An Alberta opposition MP is calling on Prime Minister Justin Trudeau to formally apologize on behalf of the government of Canada for turning away Jewish refugees on board the ocean liner St. Louis in 1939.
“This was a blight on Canada… one of the worst incidents in Canadian history,” said Deepak Obhrai, Conservative MP for Calgary Forest Lawn.
The government of Canada has formally apologized for a number of “dark chapters” in Canadian history, including the Chinese head tax, the residential schools scandal, the treatment of Japanese Canadians during World War II and, most recently, for turning away the steamship Komagata Maru, which was carrying 376 migrants seeking refuge in 1914.
“We must not forget another terrible incident, in 1939, when Canada refused to accept 907 Jewish refugees on board the German trans-Atlantic liner St. Louis who sought safe haven in Canada. As a result, the ship was forced to return to Europe, where 254 of its passengers later died in Nazi concentration camps,” Obhrai said.
“An apology by the government of Canada to the survivors, relatives and the Jewish community would serve as an acknowledgment of Canada’s harsh treatment of these refugees. It would enable us to reflect on, and learn from this past injustice and strengthen our resolve to be an inclusive nation that protects refugees fleeing persecution,” Obhrai added.
Obhrai, who served as parliamentary secretary to the minister of foreign affairs and for international human rights in Stephen Harper’s government, first made his call for an apology during an address to the Canadian Humanitarian Coalition at a World Refugee Day fundraising event on Parliament Hill on June 7.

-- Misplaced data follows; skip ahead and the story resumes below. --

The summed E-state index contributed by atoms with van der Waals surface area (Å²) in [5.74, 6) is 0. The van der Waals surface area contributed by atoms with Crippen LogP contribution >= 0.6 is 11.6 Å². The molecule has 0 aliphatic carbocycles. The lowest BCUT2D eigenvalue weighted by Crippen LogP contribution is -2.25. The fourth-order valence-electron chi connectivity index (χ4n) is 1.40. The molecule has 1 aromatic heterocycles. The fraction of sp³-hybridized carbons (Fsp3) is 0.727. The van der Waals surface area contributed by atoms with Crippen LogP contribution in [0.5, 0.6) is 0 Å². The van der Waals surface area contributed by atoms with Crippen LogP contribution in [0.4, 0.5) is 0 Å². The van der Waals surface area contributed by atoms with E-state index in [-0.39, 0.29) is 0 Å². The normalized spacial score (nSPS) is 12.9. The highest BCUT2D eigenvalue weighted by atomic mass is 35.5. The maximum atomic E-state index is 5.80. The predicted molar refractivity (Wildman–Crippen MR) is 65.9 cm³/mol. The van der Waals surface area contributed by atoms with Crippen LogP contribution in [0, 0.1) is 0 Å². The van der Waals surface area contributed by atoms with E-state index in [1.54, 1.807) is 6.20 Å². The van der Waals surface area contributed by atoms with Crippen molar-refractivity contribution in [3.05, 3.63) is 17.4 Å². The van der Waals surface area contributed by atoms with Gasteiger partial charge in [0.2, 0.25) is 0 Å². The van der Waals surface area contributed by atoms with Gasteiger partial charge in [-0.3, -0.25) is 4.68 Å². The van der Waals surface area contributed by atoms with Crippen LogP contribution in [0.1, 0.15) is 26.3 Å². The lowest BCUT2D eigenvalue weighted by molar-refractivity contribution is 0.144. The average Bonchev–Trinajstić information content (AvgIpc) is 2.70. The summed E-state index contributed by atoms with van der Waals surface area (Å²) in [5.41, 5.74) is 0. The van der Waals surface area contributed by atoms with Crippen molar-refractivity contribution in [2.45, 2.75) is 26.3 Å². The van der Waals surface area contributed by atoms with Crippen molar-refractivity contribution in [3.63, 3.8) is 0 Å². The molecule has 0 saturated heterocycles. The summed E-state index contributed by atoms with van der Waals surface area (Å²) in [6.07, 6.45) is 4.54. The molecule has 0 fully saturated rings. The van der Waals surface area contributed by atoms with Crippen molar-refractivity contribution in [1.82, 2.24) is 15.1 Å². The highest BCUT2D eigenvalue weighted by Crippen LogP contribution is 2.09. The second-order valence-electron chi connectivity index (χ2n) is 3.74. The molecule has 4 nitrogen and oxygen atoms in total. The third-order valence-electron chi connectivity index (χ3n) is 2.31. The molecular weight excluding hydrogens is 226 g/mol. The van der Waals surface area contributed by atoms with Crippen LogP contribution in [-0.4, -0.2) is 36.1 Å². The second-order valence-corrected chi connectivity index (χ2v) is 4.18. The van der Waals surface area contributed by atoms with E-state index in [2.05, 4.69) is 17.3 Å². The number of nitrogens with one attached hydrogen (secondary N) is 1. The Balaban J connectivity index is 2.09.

Obhrai told The CJN that while there is an exhibit in Halifax at the Canadian Museum of Immigration at Pier 21 about the St. Louis, that educational display does not preclude the need for an official government apology.
Shimon Fogel, CEO of the Centre for Israel and Jewish Affairs (CIJA), said that while he hadn’t seen Obhrai’s proposed apology, successive governments “have tried to confront the less than noble past of our country with regard to the St. Louis.
“The whole notion of ‘none is too many’ is a dark chapter in Canadian history,” he said.
“None is too many” refers to the response of a senior Canadian official in 1945 when he was asked how many Jewish refugees should be allowed into the country. It also refers to the 1983 book that used the phrase as its title, co-authored by Canadian historians Irving Abella and Harold Troper.